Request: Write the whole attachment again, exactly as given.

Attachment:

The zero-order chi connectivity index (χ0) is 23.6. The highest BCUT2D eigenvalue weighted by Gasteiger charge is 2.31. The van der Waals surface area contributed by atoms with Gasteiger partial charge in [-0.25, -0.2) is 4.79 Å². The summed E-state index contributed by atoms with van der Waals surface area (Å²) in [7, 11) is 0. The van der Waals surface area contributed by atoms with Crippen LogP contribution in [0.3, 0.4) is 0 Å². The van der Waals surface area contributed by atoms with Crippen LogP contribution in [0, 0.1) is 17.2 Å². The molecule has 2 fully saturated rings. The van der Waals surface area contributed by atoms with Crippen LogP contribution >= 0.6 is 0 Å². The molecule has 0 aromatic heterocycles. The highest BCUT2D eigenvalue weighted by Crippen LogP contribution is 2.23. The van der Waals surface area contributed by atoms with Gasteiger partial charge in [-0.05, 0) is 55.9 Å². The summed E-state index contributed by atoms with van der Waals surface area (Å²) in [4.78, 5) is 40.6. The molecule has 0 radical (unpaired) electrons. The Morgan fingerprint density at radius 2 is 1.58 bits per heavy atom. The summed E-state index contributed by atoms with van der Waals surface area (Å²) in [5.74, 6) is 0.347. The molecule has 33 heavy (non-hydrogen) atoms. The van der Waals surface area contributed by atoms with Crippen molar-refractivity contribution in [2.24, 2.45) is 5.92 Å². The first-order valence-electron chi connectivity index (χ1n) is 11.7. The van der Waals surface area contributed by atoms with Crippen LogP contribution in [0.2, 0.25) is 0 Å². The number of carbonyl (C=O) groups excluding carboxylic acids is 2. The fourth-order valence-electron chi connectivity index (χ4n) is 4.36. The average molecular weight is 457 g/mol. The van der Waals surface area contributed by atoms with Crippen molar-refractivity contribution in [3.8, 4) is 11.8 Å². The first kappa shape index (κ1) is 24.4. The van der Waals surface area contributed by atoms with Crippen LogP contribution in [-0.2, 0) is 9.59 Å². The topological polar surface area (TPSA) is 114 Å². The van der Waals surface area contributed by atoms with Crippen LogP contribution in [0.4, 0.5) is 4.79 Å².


The zero-order chi connectivity index (χ0) is 23.6. The highest BCUT2D eigenvalue weighted by Gasteiger charge is 2.31. The van der Waals surface area contributed by atoms with Gasteiger partial charge in [-0.25, -0.2) is 4.79 Å². The summed E-state index contributed by atoms with van der Waals surface area (Å²) in [7, 11) is 0. The van der Waals surface area contributed by atoms with Crippen LogP contribution in [0.3, 0.4) is 0 Å². The van der Waals surface area contributed by atoms with Crippen LogP contribution in [0, 0.1) is 17.2 Å². The molecule has 2 fully saturated rings. The van der Waals surface area contributed by atoms with Crippen LogP contribution >= 0.6 is 0 Å². The molecule has 0 aromatic heterocycles. The highest BCUT2D eigenvalue weighted by Crippen LogP contribution is 2.23. The van der Waals surface area contributed by atoms with Gasteiger partial charge in [-0.05, 0) is 55.9 Å². The summed E-state index contributed by atoms with van der Waals surface area (Å²) in [4.78, 5) is 40.6. The molecule has 0 radical (unpaired) electrons. The Morgan fingerprint density at radius 2 is 1.58 bits per heavy atom. The summed E-state index contributed by atoms with van der Waals surface area (Å²) in [5.74, 6) is 0.347. The molecule has 33 heavy (non-hydrogen) atoms. The van der Waals surface area contributed by atoms with Crippen molar-refractivity contribution in [2.24, 2.45) is 5.92 Å². The first-order valence-electron chi connectivity index (χ1n) is 11.7. The van der Waals surface area contributed by atoms with Crippen LogP contribution in [0.2, 0.25) is 0 Å². The number of carbonyl (C=O) groups excluding carboxylic acids is 2. The fourth-order valence-electron chi connectivity index (χ4n) is 4.36. The average molecular weight is 457 g/mol. The van der Waals surface area contributed by atoms with Crippen molar-refractivity contribution in [3.8, 4) is 11.8 Å². The first kappa shape index (κ1) is 24.4. The van der Waals surface area contributed by atoms with Crippen LogP contribution in [-0.2, 0) is 9.59 Å². The topological polar surface area (TPSA) is 114 Å². The van der Waals surface area contributed by atoms with Crippen LogP contribution in [0.4, 0.5) is 4.79 Å².